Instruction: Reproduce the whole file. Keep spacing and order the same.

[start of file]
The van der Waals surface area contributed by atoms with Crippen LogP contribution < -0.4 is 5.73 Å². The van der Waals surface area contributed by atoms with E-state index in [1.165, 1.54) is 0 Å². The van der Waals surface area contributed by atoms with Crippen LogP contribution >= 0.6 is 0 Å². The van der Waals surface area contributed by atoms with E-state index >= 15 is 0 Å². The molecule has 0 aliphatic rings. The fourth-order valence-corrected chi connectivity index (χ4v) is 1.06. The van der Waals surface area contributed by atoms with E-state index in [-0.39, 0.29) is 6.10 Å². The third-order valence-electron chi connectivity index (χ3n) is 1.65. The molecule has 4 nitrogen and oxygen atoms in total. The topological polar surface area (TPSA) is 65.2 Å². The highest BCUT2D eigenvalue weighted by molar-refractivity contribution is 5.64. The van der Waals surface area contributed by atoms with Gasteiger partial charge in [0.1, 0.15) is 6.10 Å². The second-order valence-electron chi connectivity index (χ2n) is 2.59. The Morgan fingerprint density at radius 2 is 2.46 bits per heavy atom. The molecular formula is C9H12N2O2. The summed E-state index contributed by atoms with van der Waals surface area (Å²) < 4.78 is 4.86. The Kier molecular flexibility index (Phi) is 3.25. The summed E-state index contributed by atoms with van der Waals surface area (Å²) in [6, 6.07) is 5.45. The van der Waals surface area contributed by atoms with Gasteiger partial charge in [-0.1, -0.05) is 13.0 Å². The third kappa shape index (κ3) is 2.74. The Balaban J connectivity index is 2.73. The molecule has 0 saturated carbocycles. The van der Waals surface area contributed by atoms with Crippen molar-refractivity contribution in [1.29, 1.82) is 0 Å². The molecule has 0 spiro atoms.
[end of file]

The van der Waals surface area contributed by atoms with Crippen LogP contribution < -0.4 is 5.73 Å². The van der Waals surface area contributed by atoms with E-state index in [1.165, 1.54) is 0 Å². The van der Waals surface area contributed by atoms with Crippen LogP contribution >= 0.6 is 0 Å². The van der Waals surface area contributed by atoms with E-state index >= 15 is 0 Å². The molecule has 0 aliphatic rings. The fourth-order valence-corrected chi connectivity index (χ4v) is 1.06. The van der Waals surface area contributed by atoms with E-state index in [-0.39, 0.29) is 6.10 Å². The third-order valence-electron chi connectivity index (χ3n) is 1.65. The molecule has 4 nitrogen and oxygen atoms in total. The topological polar surface area (TPSA) is 65.2 Å². The highest BCUT2D eigenvalue weighted by molar-refractivity contribution is 5.64. The van der Waals surface area contributed by atoms with Gasteiger partial charge in [0.1, 0.15) is 6.10 Å². The second-order valence-electron chi connectivity index (χ2n) is 2.59. The Morgan fingerprint density at radius 2 is 2.46 bits per heavy atom. The molecular formula is C9H12N2O2. The summed E-state index contributed by atoms with van der Waals surface area (Å²) < 4.78 is 4.86. The Kier molecular flexibility index (Phi) is 3.25. The summed E-state index contributed by atoms with van der Waals surface area (Å²) in [6, 6.07) is 5.45. The van der Waals surface area contributed by atoms with Gasteiger partial charge in [-0.1, -0.05) is 13.0 Å². The third kappa shape index (κ3) is 2.74. The Balaban J connectivity index is 2.73. The molecule has 0 saturated carbocycles. The van der Waals surface area contributed by atoms with Crippen molar-refractivity contribution in [1.29, 1.82) is 0 Å². The molecule has 0 spiro atoms.